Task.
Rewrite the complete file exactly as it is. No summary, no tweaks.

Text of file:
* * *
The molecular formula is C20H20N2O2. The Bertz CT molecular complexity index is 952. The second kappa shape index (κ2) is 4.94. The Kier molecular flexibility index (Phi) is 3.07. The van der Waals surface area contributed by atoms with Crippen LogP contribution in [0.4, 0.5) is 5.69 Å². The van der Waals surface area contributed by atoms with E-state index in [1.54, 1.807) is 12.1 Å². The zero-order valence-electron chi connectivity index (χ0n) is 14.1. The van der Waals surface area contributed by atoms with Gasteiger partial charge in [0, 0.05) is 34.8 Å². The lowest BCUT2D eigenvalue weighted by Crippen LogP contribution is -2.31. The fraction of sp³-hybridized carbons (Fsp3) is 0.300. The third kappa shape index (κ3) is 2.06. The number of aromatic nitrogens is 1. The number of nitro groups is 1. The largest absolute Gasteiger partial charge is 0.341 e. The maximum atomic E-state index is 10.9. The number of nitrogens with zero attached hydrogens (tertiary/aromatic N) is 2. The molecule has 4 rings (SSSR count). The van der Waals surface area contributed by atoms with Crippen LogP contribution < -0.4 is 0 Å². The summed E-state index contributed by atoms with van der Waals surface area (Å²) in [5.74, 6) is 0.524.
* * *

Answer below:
The molecular formula is C20H20N2O2. The Bertz CT molecular complexity index is 952. The second kappa shape index (κ2) is 4.94. The Kier molecular flexibility index (Phi) is 3.07. The van der Waals surface area contributed by atoms with Crippen LogP contribution in [0.4, 0.5) is 5.69 Å². The van der Waals surface area contributed by atoms with E-state index in [1.54, 1.807) is 12.1 Å². The zero-order valence-electron chi connectivity index (χ0n) is 14.1. The van der Waals surface area contributed by atoms with Gasteiger partial charge in [0, 0.05) is 34.8 Å². The lowest BCUT2D eigenvalue weighted by Crippen LogP contribution is -2.31. The fraction of sp³-hybridized carbons (Fsp3) is 0.300. The third kappa shape index (κ3) is 2.06. The number of aromatic nitrogens is 1. The number of nitro groups is 1. The largest absolute Gasteiger partial charge is 0.341 e. The maximum atomic E-state index is 10.9. The number of nitrogens with zero attached hydrogens (tertiary/aromatic N) is 2. The molecule has 4 rings (SSSR count). The van der Waals surface area contributed by atoms with Crippen LogP contribution < -0.4 is 0 Å². The summed E-state index contributed by atoms with van der Waals surface area (Å²) in [5.74, 6) is 0.524.